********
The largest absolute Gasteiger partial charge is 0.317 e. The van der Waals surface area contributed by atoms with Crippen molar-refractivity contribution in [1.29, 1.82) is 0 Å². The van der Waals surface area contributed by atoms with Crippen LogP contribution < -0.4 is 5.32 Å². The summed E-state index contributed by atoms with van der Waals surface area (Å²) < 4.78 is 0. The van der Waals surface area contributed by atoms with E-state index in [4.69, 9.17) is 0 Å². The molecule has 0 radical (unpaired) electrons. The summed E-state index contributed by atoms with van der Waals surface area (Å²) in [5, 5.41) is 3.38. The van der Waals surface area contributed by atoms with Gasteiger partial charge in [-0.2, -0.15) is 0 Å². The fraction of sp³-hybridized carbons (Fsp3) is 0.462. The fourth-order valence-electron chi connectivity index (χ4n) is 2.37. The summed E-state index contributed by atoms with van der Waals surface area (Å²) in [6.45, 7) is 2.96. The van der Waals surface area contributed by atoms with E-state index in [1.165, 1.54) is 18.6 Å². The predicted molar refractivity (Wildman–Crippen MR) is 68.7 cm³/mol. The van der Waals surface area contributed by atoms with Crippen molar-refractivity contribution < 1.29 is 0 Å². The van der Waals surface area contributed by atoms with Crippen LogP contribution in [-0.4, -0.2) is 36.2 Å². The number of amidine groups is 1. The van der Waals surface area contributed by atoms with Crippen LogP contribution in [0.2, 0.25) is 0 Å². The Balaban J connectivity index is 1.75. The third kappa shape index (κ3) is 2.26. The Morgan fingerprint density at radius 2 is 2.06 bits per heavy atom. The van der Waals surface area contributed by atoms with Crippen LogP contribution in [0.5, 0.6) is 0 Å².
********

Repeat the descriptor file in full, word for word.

The largest absolute Gasteiger partial charge is 0.317 e. The van der Waals surface area contributed by atoms with Crippen molar-refractivity contribution in [1.29, 1.82) is 0 Å². The van der Waals surface area contributed by atoms with Crippen LogP contribution < -0.4 is 5.32 Å². The summed E-state index contributed by atoms with van der Waals surface area (Å²) < 4.78 is 0. The van der Waals surface area contributed by atoms with E-state index in [4.69, 9.17) is 0 Å². The molecule has 0 radical (unpaired) electrons. The summed E-state index contributed by atoms with van der Waals surface area (Å²) in [5, 5.41) is 3.38. The van der Waals surface area contributed by atoms with Gasteiger partial charge in [-0.2, -0.15) is 0 Å². The fraction of sp³-hybridized carbons (Fsp3) is 0.462. The fourth-order valence-electron chi connectivity index (χ4n) is 2.37. The summed E-state index contributed by atoms with van der Waals surface area (Å²) in [6.45, 7) is 2.96. The van der Waals surface area contributed by atoms with E-state index in [1.165, 1.54) is 18.6 Å². The predicted molar refractivity (Wildman–Crippen MR) is 68.7 cm³/mol. The van der Waals surface area contributed by atoms with Crippen molar-refractivity contribution < 1.29 is 0 Å². The van der Waals surface area contributed by atoms with Crippen LogP contribution in [-0.4, -0.2) is 36.2 Å². The number of amidine groups is 1. The van der Waals surface area contributed by atoms with Crippen LogP contribution in [0.2, 0.25) is 0 Å². The Balaban J connectivity index is 1.75. The third kappa shape index (κ3) is 2.26. The Morgan fingerprint density at radius 2 is 2.06 bits per heavy atom. The van der Waals surface area contributed by atoms with Crippen LogP contribution in [0.5, 0.6) is 0 Å².